Bovine faecal contamination in an Irish agricultural catchment: sources and pathways

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Vedder, Michelle
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University College Cork
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Agricultural impacts on surface waters have been an intensive source of contamination on freshwaters worldwide. Faecal contamination is one of the most under regulated and poorly understood pollutants within Irelands surface waters, despite is widely recorded ability to cause harm to both animals and the environment. Creating novel solutions to help rectify the negative effects of poor agricultural management is necessary for protecting the future health if Irelands waters. Although current policy under the European Union (EU) provides guidelines and regulations, Ireland has still failed to contain its faecal contaminant issue. The solution to this dilemma may lie in the origins of this pollutant; current research demonstrates Irelands agriculturally dominated catchments could be suffering from point source dissemination of contaminants via input through farmyards and direct cattle access to streams. This dissemination model differs from the current non point source model that the EU and Irish policies implicitly endorse. This study’s objectives were as follows; to quantify the ability of headwater drainage channels receiving direct farmyard effluent to attenuate faecal indicator organisms (thermotolerant coliforms) within the water column and within benthic sediments, over their length; and to determine the distribution, concentration, and origin of thermotolerant coliforms (TTC’s) at intensive spatial scales within in a small agriculturally dominated catchment in South West Ireland. Utilizing novel colonization substrata, results demonstrated no trends of attenuation within headwater drainage areas; subsequent data provided TTC concentration and distribution within the larger drainage catchment upon deposition from the previously studied channels. Results from catchment wide analysis demonstrated a definitive connection to faecal contamination of point source origin from farmyards as well as direct deposition from cattle access to streams. The future of faecal contamination management within Irelands waters lies within the exploration of novel and established treatment methodology in order to create effective overarching policy changes.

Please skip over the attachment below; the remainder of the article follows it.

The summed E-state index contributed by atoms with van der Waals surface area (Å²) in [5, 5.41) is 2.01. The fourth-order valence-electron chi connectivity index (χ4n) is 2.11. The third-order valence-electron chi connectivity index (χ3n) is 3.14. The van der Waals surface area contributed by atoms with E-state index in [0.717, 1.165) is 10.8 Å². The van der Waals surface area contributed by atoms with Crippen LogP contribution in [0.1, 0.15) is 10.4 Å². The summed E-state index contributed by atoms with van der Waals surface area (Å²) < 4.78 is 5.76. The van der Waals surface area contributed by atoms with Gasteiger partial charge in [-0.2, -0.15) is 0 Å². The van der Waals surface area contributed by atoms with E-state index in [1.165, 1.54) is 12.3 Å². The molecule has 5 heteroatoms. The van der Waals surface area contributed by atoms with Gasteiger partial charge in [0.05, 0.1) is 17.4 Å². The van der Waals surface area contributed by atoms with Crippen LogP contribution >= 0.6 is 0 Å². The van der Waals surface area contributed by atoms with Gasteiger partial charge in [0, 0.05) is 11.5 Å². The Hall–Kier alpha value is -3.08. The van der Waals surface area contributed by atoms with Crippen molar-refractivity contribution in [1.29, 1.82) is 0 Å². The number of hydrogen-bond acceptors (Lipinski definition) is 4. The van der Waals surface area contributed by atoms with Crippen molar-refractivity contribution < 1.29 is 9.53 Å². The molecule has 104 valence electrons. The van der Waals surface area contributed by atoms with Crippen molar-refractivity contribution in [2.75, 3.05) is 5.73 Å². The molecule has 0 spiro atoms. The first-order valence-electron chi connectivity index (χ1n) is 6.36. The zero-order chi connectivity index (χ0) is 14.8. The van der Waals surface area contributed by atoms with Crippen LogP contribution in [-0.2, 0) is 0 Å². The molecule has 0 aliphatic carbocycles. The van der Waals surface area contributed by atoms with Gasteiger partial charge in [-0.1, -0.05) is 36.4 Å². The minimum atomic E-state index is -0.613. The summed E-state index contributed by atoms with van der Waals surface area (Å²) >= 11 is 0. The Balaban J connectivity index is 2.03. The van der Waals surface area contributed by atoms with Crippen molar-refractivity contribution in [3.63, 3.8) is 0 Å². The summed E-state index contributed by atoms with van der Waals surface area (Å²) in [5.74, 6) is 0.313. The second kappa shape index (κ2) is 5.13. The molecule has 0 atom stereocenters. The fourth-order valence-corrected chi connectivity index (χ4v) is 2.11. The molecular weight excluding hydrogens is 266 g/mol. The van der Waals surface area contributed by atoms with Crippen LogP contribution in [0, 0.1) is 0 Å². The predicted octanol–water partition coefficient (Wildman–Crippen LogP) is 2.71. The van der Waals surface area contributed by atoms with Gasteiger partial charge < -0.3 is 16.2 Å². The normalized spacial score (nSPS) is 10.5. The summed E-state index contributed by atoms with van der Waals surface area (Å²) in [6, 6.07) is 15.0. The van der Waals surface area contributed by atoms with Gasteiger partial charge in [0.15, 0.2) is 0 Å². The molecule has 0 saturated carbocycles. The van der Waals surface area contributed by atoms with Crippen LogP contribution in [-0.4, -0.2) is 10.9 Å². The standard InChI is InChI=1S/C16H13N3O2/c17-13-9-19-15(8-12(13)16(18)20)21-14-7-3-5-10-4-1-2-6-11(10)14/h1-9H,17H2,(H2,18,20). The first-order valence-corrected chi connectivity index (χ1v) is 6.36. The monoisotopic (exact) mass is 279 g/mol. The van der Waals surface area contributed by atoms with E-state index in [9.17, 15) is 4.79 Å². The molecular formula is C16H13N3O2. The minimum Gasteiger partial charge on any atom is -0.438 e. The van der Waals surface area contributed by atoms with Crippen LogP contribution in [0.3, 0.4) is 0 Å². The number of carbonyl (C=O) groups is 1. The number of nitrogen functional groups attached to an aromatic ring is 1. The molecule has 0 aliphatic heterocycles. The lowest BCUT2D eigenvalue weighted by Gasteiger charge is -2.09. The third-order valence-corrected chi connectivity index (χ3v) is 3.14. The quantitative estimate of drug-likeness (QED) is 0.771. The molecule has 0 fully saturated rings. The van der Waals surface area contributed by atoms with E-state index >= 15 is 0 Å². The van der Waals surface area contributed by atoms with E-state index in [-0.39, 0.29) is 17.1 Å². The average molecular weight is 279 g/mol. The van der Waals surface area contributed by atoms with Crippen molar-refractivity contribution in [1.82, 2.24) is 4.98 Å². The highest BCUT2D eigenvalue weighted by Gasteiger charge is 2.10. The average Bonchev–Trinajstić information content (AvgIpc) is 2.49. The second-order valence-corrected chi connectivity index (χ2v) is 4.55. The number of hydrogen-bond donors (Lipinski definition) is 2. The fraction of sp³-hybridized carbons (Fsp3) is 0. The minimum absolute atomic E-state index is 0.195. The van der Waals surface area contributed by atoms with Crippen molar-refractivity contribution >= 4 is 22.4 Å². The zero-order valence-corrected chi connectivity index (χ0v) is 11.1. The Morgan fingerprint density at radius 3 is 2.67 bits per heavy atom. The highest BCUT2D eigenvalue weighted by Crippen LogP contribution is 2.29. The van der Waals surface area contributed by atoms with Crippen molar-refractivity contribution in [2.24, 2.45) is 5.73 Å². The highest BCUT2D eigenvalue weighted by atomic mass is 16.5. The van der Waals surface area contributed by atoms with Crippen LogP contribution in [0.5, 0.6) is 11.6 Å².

Faecal pollution , Point source faecal contamination , Faecal contamination , Farmyard point source faecal contamination , Cattle access point source faecal contamination , Ireland agricultural catchment faecel contamination , Faecal contamination source agricultural catchment , Thermotolerant coliforms , Agricultural pollution
Vedder, M. 2020. Bovine faecal contamination in an Irish agricultural catchment: sources and pathways. MRes Thesis, University College Cork.